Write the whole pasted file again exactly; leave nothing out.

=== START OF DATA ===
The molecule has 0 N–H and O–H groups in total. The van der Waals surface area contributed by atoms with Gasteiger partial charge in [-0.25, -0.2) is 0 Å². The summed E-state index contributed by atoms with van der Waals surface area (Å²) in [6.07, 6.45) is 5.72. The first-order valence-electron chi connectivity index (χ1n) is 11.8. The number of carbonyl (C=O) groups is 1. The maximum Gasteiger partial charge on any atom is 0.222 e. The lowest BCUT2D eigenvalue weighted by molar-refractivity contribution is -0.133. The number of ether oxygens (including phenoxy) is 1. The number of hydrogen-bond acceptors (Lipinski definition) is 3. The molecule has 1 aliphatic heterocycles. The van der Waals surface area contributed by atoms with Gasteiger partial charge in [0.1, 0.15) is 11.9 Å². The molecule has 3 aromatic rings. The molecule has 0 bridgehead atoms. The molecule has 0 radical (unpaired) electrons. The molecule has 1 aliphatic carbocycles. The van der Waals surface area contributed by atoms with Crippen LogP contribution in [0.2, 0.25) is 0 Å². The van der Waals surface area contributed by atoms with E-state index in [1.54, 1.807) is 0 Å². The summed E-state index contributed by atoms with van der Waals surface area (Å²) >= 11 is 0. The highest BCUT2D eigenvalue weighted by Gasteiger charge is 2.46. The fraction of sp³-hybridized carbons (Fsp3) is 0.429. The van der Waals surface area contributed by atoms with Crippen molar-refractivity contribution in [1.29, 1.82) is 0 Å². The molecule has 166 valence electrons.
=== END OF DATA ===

The molecule has 0 N–H and O–H groups in total. The van der Waals surface area contributed by atoms with Gasteiger partial charge in [-0.25, -0.2) is 0 Å². The summed E-state index contributed by atoms with van der Waals surface area (Å²) in [6.07, 6.45) is 5.72. The first-order valence-electron chi connectivity index (χ1n) is 11.8. The number of carbonyl (C=O) groups is 1. The maximum Gasteiger partial charge on any atom is 0.222 e. The lowest BCUT2D eigenvalue weighted by molar-refractivity contribution is -0.133. The number of ether oxygens (including phenoxy) is 1. The number of hydrogen-bond acceptors (Lipinski definition) is 3. The molecule has 1 aliphatic heterocycles. The van der Waals surface area contributed by atoms with Gasteiger partial charge in [0.1, 0.15) is 11.9 Å². The molecule has 3 aromatic rings. The molecule has 0 bridgehead atoms. The molecule has 0 radical (unpaired) electrons. The molecule has 1 aliphatic carbocycles. The van der Waals surface area contributed by atoms with Crippen LogP contribution in [0.2, 0.25) is 0 Å². The van der Waals surface area contributed by atoms with E-state index in [1.54, 1.807) is 0 Å². The summed E-state index contributed by atoms with van der Waals surface area (Å²) >= 11 is 0. The highest BCUT2D eigenvalue weighted by Gasteiger charge is 2.46. The fraction of sp³-hybridized carbons (Fsp3) is 0.429. The van der Waals surface area contributed by atoms with Crippen molar-refractivity contribution in [1.29, 1.82) is 0 Å². The molecule has 166 valence electrons.